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I've been working on this problem for 3 hours now, and my complete lack of progress is getting disheartening. I've looked up definitions, proofs, and have even seen a solution for this particular problem. However, I did not understand the steps the solution used, which means I have no business reading it. I'm hoping that if I show my attempt, y'all can give me some pointers. Thanks in advance!

Here is my work:

$$\mathrm{Cov}(X,Y)=E[(X-E[X])(Y-E[Y])] =E[XY-X*E[Y]-Y*E[X]+E[X]*E[Y]]$$

By linearity of expected value:

=E[XY]-E[X*E[Y]]-E[Y*E[X]]+E[E[X]*E[Y]], as E[Y] and E[X] are constants, E[X*E[Y]]=E[Y]*E[X]

=E[XY]-E[X]E[Y]-E[X]E[Y]+E[X]E[Y]

=E[XY]-E[X]E[Y]

Cov(X,E[Y|X])

=E[(X-E[X])(E[Y|X]-E[E[Y|X]])]

=E[(X-E[X])(E[Y|X]-E[Y])]

=E[X*E[Y|X]-X*E[Y]-E[X]E[Y|X]+E[X]E[Y]]

=E[X*E[Y|X]]-E[X*E[Y]]-E[E[X]E[Y|X]]+E[E[X]E[Y]]

=E[X]E[Y|X]-E[X]E[Y]-E[X]E[E[Y|X]]+E[X]E[Y]

=0

I really have no idea where to go with this problem. If E[X*E[Y]]=E[X]E[Y], I cannot figure out why E[XE[Y|X]]$\neq$E[X]E[Y|X]. I believe I am making a mistake when I go from the bold line to the next, but I can't figure out why.

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  • $\begingroup$ First observe that it suffices to prove $Cov(X,Y)=Cov(X,E[Y|X])$ for $X,Y$ with $E(X)=E(Y)=0$. Now, can you prove this? $\endgroup$ – Miheer Nov 24 '13 at 6:14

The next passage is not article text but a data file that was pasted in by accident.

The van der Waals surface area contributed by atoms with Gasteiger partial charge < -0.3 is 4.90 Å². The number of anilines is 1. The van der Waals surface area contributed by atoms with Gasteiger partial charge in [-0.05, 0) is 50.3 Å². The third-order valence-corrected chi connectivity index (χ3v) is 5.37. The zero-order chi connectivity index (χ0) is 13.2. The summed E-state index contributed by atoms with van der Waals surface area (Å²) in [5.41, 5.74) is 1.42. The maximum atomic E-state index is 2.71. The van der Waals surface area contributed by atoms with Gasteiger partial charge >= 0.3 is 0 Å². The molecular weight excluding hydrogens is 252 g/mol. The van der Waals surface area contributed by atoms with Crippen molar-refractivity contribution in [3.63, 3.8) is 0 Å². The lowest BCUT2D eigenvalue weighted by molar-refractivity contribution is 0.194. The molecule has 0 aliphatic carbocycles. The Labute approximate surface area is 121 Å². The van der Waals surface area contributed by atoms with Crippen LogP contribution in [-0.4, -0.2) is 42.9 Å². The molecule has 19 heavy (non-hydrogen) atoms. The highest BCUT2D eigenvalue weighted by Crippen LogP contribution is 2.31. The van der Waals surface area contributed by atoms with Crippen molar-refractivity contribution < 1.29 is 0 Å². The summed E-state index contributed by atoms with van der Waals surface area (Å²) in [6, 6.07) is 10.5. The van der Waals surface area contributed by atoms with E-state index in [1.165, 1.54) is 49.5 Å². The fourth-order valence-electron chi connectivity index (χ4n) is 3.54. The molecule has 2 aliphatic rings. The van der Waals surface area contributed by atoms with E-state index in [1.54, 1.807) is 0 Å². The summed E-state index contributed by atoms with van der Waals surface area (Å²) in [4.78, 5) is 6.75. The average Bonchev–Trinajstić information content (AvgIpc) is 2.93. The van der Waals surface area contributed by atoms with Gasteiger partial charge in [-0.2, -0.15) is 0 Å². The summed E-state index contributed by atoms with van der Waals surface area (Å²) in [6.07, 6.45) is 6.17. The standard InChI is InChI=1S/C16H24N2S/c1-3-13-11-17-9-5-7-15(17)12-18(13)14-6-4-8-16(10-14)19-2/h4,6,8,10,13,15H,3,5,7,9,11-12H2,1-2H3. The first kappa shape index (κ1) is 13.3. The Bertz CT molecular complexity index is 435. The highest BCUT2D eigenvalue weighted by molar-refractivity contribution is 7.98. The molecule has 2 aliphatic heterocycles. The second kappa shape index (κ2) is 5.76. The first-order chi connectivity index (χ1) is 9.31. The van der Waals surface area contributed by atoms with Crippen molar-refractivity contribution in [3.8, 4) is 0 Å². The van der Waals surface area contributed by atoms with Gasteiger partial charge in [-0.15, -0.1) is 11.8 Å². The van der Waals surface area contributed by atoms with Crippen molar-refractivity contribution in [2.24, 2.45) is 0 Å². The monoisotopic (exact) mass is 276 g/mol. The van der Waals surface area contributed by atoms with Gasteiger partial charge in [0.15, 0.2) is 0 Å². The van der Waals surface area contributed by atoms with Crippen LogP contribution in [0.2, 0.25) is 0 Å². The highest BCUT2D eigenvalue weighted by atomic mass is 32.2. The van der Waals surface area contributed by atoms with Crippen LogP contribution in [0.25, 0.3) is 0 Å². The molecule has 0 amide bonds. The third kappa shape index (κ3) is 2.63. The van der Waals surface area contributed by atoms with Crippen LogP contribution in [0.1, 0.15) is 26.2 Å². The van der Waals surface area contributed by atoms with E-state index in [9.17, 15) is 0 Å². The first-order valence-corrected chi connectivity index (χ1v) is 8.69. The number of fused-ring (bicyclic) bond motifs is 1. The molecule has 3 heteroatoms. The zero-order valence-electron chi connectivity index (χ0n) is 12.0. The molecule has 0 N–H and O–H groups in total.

• $\begingroup$ Also observe that $E(XE[X|Y])$ is a constant while $E(X)E[Y|X]$ is a random variable, so they may not always be equal. $\endgroup$ – Miheer Nov 24 '13 at 6:24
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If E[X*E[Y]]=E[X]E[Y], I cannot figure out why E[XE[Y|X]]≠E[X]E[Y|X].

Indeed, for every integrable random variables $X$ and $Y$, $E[XE[Y]]=E[X]E[Y]$ since $E[Y]$ is simply a constant and one knows that $E[\lambda X]=\lambda E[X]$ for every constant $\lambda$.

But $Z=E[Y\mid X]$ is a random variable and, for some general random variable $Z$, $E[XZ]\ne E[X]Z$ simply because the LHS is a number and the RHS a random variable.

What happens here is that $Z$ is a specific random variable, namely, the conditional expectation of some random variable $Y$ with respect to $X$. And it is a fact (actually, almost part of the definition) that $E[u(X)E[Y\mid X]]=E[u(X)Y]$ for every measurable function $u$ (technically, such that $u(X)Y$ is integrable). You might want to apply this to your problem (if you try and still fail to solve it, I might add some further hints).

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